• The clear benefits to China of increased market access for foreign financial services firms – including allowing full ownership of banking, securities, futures, insurance, asset management and other financial companies – which include the introduction of broad financial sector expertise, technology, and best practices;
  • The critical importance of open commercial banking, securities, futures, insurance, reinsurance, pension (enterprise annuities), and asset management markets to promoting the services- and consumption-led economic growth that China’s leaders seek;
  • Furthering China’s commitments to non-discriminatory treatment with regard to licensing, corporate form, and permitted products and services – for example, China should issue reports regarding applications and approvals of domestic and foreign-invested insurance providers for concurrent branch licensing;
  • Non-discriminatory national treatment with regard to regulation and supervision – for example, U.S. insurance firms should enjoy the same opportunities with regard to Internet distribution of products and services that Chinese companies already enjoy;
  • Opening up all categories (asset managers, trustees, record keepers and custodians) of Enterprise Annuity Licenses (China’s equivalent to the 401k) to qualified companies, including foreign invested companies;
  • Regulatory and procedural transparency; and,
  • Further increasing institutional investors’ participation in China’s capital markets by expanding the Qualified Foreign Institutional Investor (QFII) and Qualified Domestic Institutional Investor (QDII) programs.

By providing the financial products and services that help China’s citizens and businesses invest, insure against risk, provide for retirement, raise standards of living, and consume at higher levels, foreign financial institutions – including U.S. providers – would help China develop an economy that is less dependent on exports, more consumption-driven and, therefore, more stable and sustainable over the long-term.

Again, thank you for your continued work to strengthen the relationship between the United States and China.  We offer best wishes for a successful and productive S&ED.  The ENGAGE CHINA coalition looks forward to working with you to ensure that American households, manufacturers, farmers, and services providers benefit from the increasingly important U.S.-China relationship.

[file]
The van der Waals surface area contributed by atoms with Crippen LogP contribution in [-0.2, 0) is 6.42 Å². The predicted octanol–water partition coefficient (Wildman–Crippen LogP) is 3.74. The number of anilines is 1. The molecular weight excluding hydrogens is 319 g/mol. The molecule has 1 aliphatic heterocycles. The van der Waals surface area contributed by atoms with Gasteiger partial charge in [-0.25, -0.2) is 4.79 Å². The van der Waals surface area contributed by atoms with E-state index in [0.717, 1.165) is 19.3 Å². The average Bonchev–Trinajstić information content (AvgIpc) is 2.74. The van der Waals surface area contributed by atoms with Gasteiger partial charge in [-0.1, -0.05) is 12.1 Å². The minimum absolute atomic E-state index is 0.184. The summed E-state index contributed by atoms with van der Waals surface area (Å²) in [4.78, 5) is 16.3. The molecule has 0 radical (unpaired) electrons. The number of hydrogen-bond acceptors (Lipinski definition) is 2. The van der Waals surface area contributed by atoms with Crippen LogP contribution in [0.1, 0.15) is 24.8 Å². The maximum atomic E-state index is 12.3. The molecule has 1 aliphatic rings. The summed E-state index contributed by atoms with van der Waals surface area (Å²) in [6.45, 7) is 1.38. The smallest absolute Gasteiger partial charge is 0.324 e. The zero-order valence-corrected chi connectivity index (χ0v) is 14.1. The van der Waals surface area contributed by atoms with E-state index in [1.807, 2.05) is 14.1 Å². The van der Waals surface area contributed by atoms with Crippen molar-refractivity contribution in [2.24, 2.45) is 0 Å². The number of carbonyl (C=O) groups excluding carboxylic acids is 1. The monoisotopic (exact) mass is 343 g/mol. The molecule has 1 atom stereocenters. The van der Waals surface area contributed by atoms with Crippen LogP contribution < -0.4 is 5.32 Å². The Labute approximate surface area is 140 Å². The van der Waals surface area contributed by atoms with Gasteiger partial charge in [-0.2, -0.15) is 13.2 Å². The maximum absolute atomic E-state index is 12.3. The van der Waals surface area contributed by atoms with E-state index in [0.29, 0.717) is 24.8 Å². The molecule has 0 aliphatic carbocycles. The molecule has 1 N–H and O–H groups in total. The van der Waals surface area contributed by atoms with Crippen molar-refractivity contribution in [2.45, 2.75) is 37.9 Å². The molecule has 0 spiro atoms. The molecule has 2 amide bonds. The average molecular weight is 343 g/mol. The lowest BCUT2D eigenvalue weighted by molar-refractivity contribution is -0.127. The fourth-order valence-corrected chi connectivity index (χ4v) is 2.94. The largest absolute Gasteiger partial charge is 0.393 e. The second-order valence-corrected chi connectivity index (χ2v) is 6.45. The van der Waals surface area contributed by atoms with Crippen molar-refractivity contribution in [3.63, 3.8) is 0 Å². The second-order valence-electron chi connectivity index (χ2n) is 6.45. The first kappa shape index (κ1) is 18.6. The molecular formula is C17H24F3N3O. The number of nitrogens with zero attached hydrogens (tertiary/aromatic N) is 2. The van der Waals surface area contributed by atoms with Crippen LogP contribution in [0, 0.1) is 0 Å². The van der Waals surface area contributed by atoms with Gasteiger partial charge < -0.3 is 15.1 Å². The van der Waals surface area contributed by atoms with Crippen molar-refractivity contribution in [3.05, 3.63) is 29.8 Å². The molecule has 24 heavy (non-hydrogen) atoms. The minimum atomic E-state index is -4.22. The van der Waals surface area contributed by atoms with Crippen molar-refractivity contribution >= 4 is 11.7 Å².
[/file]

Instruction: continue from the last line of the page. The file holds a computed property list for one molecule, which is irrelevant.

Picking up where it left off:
The Engage China Coalition:
American Bankers Association
American Council of Life Insurers
American Insurance Association
The Council of Insurance Agents and Brokers
The Financial Services Forum
The Financial Services Roundtable
Insured Retirement Institute
Investment Company Institute
Property Casualty Insurers Association of America
The Securities Industry and Financial Markets Association



The Honorable Joseph Biden, Vice President of the United States;
The Honorable John Kerry, Secretary of State, U.S. Department of State;
The Honorable Penny Pritzker, Secretary of Commerce, U.S. Department of Commerce;
Ambassador Michael Froman, United States Trade Representative, Office the United States Trade Representative

The Honorable Nathan Sheets, Under Secretary of International Affairs; Department of the Treasury;
The Honorable Marisa Lago, Assistant Secretary for International Markets and Development, Department of the Treasury;
Chris Adams, Senior Coordinator for China Affairs and the Strategic and Economic Dialogue, Department of the Treasury;
Mark Sobel, Deputy Assistant Secretary for International Monetary and Financial Policy, Department of the Treasury;
Robert Dohner, Deputy Assistant Secretary for Asia, Department of the Treasury


[1] ENGAGE CHINA is a coalition of twelve financial services trade associations united in our view that active engagement and cooperation between the United States and China remains the most constructive means of ensuring that the citizens of both nations mutually benefit from the growing bilateral economic relationship.